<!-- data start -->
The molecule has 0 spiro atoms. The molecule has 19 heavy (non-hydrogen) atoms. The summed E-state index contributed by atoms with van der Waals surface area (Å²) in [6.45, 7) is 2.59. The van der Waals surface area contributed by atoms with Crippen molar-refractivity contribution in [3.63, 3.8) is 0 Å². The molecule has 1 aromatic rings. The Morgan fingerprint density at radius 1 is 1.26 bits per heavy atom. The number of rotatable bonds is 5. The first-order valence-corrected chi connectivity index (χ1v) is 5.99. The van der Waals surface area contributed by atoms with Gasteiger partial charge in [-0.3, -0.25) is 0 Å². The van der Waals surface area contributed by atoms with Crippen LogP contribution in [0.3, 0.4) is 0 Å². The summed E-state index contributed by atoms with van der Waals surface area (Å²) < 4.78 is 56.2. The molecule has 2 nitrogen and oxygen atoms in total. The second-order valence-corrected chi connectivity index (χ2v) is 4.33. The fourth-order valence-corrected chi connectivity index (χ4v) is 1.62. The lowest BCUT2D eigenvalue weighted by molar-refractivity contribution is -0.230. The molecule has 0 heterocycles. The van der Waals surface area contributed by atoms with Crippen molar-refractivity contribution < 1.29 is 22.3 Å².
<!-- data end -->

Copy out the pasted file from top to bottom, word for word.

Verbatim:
The molecule has 0 spiro atoms. The molecule has 19 heavy (non-hydrogen) atoms. The summed E-state index contributed by atoms with van der Waals surface area (Å²) in [6.45, 7) is 2.59. The van der Waals surface area contributed by atoms with Crippen molar-refractivity contribution in [3.63, 3.8) is 0 Å². The molecule has 1 aromatic rings. The Morgan fingerprint density at radius 1 is 1.26 bits per heavy atom. The number of rotatable bonds is 5. The first-order valence-corrected chi connectivity index (χ1v) is 5.99. The van der Waals surface area contributed by atoms with Gasteiger partial charge in [-0.3, -0.25) is 0 Å². The van der Waals surface area contributed by atoms with Crippen LogP contribution in [0.3, 0.4) is 0 Å². The summed E-state index contributed by atoms with van der Waals surface area (Å²) < 4.78 is 56.2. The molecule has 2 nitrogen and oxygen atoms in total. The second-order valence-corrected chi connectivity index (χ2v) is 4.33. The fourth-order valence-corrected chi connectivity index (χ4v) is 1.62. The lowest BCUT2D eigenvalue weighted by molar-refractivity contribution is -0.230. The molecule has 0 heterocycles. The van der Waals surface area contributed by atoms with Crippen molar-refractivity contribution < 1.29 is 22.3 Å².